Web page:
A descriptive analysis of deferred consent in a study of diaphragm activity in mechanically ventilated patients in the intensive care unit (ICU)
CCCF ePoster library. Sandhu G. Oct 4, 2017; 198216; 85
Gyan Sandhu
Gyan Sandhu
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Abstract
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A descriptive analysis of deferred consent in a study of diaphragm activity in mechanically ventilated patients in the intensive care unit (ICU)

Sandhu, Gyan1; Junhasavasdikul, Detajin1,2; Hodder, Jennifer1; Salway, Kurtis3; Smith, Orla1,2; Brochard, Laurent1,2

1 Department of Critical Care, St. Michael's Hospital, Toronto, Canada; 2 Interdepartmental Division of Critical Care Medicine, University of Toronto, Toronto, Canada; 3 Department of Respiratory Therapy, St. Michael's Hospital, Toronto, Canada


Introduction:
Patient eligibility for research in the intensive care unit (ICU) can occur at any time of day or week. Deferred consent, consent from the patient or substitute decision-maker (SDM) after research has commenced, is a common alteration in the ICU when conducting observational research or studying low risk, time-sensitive interventions or transient phenomenon (1). Utilization of a deferred approach can overcome challenges experienced as a result of patient incapacity and SDM availability. SDMs and patients have endorsed deferred consent as an acceptable mechanism for research consent in the ICU (2, 3). Herein we describe time to deferred consent from SDMs in an observational study of diaphragm activity in mechanically ventilated patients.

Objectives:
To describe consent outcomes, including timing, in an observational study of diaphragm activity in mechanically ventilated patients in the ICU.

Methods:
DIVIP, Assessing Diaphragm Muscle Inactivity in Mechanically Ventilated ICU Patients, is an observational study which involves serial recording of electrical activity of the diaphragm and daily diaphragm ultrasound (NCT02434016) for up to 5 days. The first ultrasound must be performed within 24 hours of mechanical ventilation. The Research Ethics Board at St. Michael’s Hospital approved the use of a deferred consent model for patient enrollment in the study and for the conduct of the first ultrasound. The research team has up to 5 days after enrollment to assess the patient for capacity and/or identify and contact an SDM (in-person or by phone) for consent for continued participation and the completion of up to 5 ultrasounds. Data from our local screening log was reviewed to identify outcomes and timing of our deferred consent approach.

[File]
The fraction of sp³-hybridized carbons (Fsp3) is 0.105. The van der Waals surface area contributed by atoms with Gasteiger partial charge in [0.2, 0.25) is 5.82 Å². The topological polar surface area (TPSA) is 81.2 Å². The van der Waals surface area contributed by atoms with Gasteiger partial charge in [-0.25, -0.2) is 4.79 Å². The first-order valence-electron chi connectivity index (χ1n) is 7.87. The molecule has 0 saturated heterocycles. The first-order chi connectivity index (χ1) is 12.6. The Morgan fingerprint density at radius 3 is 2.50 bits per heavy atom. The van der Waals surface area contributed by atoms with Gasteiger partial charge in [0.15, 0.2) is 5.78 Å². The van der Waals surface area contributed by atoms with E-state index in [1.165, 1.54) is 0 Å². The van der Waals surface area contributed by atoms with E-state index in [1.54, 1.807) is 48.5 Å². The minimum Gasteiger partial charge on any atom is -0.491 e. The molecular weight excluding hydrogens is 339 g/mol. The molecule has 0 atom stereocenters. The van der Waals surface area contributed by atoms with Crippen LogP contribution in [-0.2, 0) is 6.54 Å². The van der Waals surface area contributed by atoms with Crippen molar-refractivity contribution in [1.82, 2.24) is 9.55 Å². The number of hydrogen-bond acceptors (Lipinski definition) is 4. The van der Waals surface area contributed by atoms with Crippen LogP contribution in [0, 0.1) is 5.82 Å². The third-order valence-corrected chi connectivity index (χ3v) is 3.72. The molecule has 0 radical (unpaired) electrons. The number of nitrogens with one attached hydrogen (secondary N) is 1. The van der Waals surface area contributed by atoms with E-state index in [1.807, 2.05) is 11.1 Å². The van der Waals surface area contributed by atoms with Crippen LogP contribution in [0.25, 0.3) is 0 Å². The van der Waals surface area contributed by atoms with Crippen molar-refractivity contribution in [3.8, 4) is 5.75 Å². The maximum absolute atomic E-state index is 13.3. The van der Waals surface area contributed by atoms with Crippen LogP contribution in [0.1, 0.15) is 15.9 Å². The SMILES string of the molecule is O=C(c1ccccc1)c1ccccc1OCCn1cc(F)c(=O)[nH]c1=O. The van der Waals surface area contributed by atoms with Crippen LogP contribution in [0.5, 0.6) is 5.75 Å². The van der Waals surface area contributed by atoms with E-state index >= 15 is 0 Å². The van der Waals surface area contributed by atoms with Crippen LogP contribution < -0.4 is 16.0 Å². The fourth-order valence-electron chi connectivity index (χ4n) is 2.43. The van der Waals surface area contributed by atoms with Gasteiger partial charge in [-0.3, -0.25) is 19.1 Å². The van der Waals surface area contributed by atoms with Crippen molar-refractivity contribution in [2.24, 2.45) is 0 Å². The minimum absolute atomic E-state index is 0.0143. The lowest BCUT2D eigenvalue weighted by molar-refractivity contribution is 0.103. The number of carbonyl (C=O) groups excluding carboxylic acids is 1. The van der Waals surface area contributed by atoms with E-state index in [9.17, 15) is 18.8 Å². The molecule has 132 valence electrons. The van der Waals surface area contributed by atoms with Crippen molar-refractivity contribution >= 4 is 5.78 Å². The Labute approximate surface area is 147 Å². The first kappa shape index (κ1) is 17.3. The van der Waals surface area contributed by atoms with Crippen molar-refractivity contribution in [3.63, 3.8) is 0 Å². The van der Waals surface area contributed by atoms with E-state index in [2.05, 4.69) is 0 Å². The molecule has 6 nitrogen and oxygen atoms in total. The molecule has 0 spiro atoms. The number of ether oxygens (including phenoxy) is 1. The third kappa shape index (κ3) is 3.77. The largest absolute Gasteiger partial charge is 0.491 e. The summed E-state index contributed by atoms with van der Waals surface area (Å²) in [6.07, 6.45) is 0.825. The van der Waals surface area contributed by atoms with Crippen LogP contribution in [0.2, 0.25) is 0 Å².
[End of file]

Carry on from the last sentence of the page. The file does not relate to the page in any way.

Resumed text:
Results:
From April 2016 to the end of July 2017, we enrolled 29 patients into the study. Deferred consent was obtained from SDMs in 15 patients (52%). Most consents (11/15; 73%) occurred within 24 hours, allowing us to obtain the maximum number of ultrasounds in these patients. Consent for continued participation could not be obtained for 14 patients with the most common cause being no identifiable SDM (6/14; 43%), followed by patient extubation prior to consent (29%). In only one patient was the absence of consent the result of a designated SDM not being reachable within the 5-day study window. Considering all patients with an identified SDM, consent rates of 81% (13/16) and 94% (15/16) were possible with time windows of 48 hours and 5 days respectively.

Conclusion:
A deferred consent model supported patient enrollment in our observational study. For patients with identifiable SDMs, a less restrictive window to make contact permitted SDM involvement in the majority of consents. Our experience in utilizing a deferred consent approach has informed the design of consent approaches in other studies by our group and may be useful to others conducting low risk, time-sensitive research in the ICU.

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